SIGBPS is a special interest group of the Association of Information Systems, which strives to provide a platform for researchers and practitioners interested in new research directions in the area of business process management and business service automation. SIGBPS stems from the Special Interest Group on Process Automation and Management (SIGPAM - www.sigpam.org) by broadening its scope. Our new scope of research encompasses business process automation by including research topics related to business processes and services such as knowledge management, cloud computing, business intelligence, and big data analysis. Our rationale is that business processes and services must be offered in various business and technological contexts. As such, it is more effective to study and resolve these business and technological issues as a whole. We hope that this special interest group will be a vibrant research community that houses many people with similar interests in this multi-disciplinary and multi-methodological area.
SIGBPS (www.sigbps.org) aims to extend the boundaries of research in business process management by integrating new elements that have not been sufficiently emphasized in the past (www.sigpam.org). The recent rapid advances in information systems have created both challenges and opportunities to develop new business services via innovative business processes. For instance, we know how to automate routine, formal business processes but have not really attempted computerizing ad hoc processes that may emerge spontaneously and have short life span. These may include examples like setting up ad hoc meetings that may involve a number of people from different places, different IT devices and platforms, an evolving agenda, a set of documents as inputs and outputs and some decisions and outcomes. Such meetings are often very valuable but also time consuming to organize and manage.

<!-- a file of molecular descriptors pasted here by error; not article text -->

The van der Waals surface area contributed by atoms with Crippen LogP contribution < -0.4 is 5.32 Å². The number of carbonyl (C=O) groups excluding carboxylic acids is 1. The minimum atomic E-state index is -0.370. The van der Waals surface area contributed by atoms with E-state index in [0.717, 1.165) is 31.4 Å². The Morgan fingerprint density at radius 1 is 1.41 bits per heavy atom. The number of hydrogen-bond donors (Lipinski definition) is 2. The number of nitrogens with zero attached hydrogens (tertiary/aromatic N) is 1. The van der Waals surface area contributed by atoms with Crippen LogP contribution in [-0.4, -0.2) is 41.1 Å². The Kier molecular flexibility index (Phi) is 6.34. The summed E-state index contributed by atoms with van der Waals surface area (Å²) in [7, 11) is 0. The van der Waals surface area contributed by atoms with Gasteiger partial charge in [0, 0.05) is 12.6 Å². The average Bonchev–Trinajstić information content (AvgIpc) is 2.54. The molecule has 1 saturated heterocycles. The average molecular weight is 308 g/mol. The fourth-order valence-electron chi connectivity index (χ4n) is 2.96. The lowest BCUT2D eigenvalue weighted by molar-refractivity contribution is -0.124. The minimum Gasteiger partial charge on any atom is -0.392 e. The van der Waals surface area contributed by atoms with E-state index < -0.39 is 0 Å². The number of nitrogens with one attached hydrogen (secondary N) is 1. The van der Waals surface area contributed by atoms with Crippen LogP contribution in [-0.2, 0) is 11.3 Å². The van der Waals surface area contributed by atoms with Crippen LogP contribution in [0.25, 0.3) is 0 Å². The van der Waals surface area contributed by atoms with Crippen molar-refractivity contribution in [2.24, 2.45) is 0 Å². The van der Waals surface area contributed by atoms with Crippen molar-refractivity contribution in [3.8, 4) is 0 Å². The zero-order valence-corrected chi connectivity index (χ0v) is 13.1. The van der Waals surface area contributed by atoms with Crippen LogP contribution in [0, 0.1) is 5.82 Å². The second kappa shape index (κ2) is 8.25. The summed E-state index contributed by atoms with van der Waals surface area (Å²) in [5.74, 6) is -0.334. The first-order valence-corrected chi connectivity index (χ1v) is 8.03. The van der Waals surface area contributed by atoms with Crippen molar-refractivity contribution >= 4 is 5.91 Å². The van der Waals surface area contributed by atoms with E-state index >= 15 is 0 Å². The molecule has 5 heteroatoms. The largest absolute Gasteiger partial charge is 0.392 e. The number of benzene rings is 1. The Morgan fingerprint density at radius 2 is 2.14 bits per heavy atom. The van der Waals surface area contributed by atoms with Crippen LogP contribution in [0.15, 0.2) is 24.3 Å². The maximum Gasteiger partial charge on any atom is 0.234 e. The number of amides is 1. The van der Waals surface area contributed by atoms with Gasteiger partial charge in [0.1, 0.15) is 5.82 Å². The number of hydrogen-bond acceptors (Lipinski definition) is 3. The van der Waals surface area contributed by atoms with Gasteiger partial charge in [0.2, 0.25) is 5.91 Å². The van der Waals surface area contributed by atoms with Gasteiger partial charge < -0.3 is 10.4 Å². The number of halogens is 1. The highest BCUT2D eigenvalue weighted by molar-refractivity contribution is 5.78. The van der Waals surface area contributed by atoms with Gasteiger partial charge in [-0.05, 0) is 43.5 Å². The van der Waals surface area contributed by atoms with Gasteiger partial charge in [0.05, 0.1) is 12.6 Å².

An important area of interest of this workshop is to promote theoretical efforts in business processes. The business process modeling and automation research has been largely driven by the need to solve practical problems. There has been a lack of strong theories in this area and we believe that it is essential to develop new theories about business process and service automation. The Process Virtualization Theory (http://papers.ssrn.com/sol3/papers.cfm?abstract_id=1085328), proposed by Eric Overby, presents an excellent example of such theories and provides a great starting point for a theoretical discussion.
A very important activity of SIGBPS is to hold an annual conference called SIGBPS Workshop on Business Processes and Services (www.sigbps.org/bps12) as an ancillary conference of ICIS.